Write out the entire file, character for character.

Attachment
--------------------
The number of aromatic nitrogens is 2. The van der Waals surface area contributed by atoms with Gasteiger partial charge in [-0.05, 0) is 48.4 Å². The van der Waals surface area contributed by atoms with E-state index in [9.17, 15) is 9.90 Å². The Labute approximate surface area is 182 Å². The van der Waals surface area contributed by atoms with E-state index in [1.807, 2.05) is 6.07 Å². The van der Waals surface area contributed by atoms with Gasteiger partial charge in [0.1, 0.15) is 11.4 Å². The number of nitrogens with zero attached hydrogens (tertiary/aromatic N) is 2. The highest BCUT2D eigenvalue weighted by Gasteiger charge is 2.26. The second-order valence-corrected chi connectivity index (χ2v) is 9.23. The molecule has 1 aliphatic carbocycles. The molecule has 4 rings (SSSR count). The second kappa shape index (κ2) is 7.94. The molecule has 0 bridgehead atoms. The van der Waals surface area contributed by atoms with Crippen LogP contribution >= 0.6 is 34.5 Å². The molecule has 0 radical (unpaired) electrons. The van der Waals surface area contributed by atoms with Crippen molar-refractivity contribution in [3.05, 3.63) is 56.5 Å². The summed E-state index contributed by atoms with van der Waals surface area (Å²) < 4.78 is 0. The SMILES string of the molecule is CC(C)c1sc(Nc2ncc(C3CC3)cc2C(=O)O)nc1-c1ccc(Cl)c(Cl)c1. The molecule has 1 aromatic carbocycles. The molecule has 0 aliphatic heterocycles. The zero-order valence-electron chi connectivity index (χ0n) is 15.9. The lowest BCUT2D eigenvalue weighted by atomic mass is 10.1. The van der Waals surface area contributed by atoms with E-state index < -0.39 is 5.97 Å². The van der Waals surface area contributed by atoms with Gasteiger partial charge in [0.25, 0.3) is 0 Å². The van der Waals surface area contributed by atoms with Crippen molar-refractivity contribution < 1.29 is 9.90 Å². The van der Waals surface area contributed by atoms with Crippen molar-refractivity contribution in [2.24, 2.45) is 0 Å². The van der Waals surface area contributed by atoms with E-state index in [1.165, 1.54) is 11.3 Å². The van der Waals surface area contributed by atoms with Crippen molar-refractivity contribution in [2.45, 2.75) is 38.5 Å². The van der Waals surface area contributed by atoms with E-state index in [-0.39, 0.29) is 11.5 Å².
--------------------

The number of aromatic nitrogens is 2. The van der Waals surface area contributed by atoms with Gasteiger partial charge in [-0.05, 0) is 48.4 Å². The van der Waals surface area contributed by atoms with E-state index in [9.17, 15) is 9.90 Å². The Labute approximate surface area is 182 Å². The van der Waals surface area contributed by atoms with E-state index in [1.807, 2.05) is 6.07 Å². The van der Waals surface area contributed by atoms with Gasteiger partial charge in [0.1, 0.15) is 11.4 Å². The number of nitrogens with zero attached hydrogens (tertiary/aromatic N) is 2. The highest BCUT2D eigenvalue weighted by Gasteiger charge is 2.26. The second-order valence-corrected chi connectivity index (χ2v) is 9.23. The molecule has 1 aliphatic carbocycles. The molecule has 4 rings (SSSR count). The second kappa shape index (κ2) is 7.94. The molecule has 0 bridgehead atoms. The van der Waals surface area contributed by atoms with Crippen LogP contribution >= 0.6 is 34.5 Å². The molecule has 0 radical (unpaired) electrons. The van der Waals surface area contributed by atoms with Crippen molar-refractivity contribution in [3.05, 3.63) is 56.5 Å². The summed E-state index contributed by atoms with van der Waals surface area (Å²) < 4.78 is 0. The SMILES string of the molecule is CC(C)c1sc(Nc2ncc(C3CC3)cc2C(=O)O)nc1-c1ccc(Cl)c(Cl)c1. The molecule has 1 aromatic carbocycles. The molecule has 0 aliphatic heterocycles. The zero-order valence-electron chi connectivity index (χ0n) is 15.9. The lowest BCUT2D eigenvalue weighted by atomic mass is 10.1. The van der Waals surface area contributed by atoms with E-state index < -0.39 is 5.97 Å². The van der Waals surface area contributed by atoms with Gasteiger partial charge in [0.25, 0.3) is 0 Å². The van der Waals surface area contributed by atoms with Crippen molar-refractivity contribution < 1.29 is 9.90 Å². The van der Waals surface area contributed by atoms with Crippen molar-refractivity contribution in [2.24, 2.45) is 0 Å². The van der Waals surface area contributed by atoms with E-state index in [1.165, 1.54) is 11.3 Å². The van der Waals surface area contributed by atoms with Crippen molar-refractivity contribution in [2.45, 2.75) is 38.5 Å². The van der Waals surface area contributed by atoms with E-state index in [-0.39, 0.29) is 11.5 Å².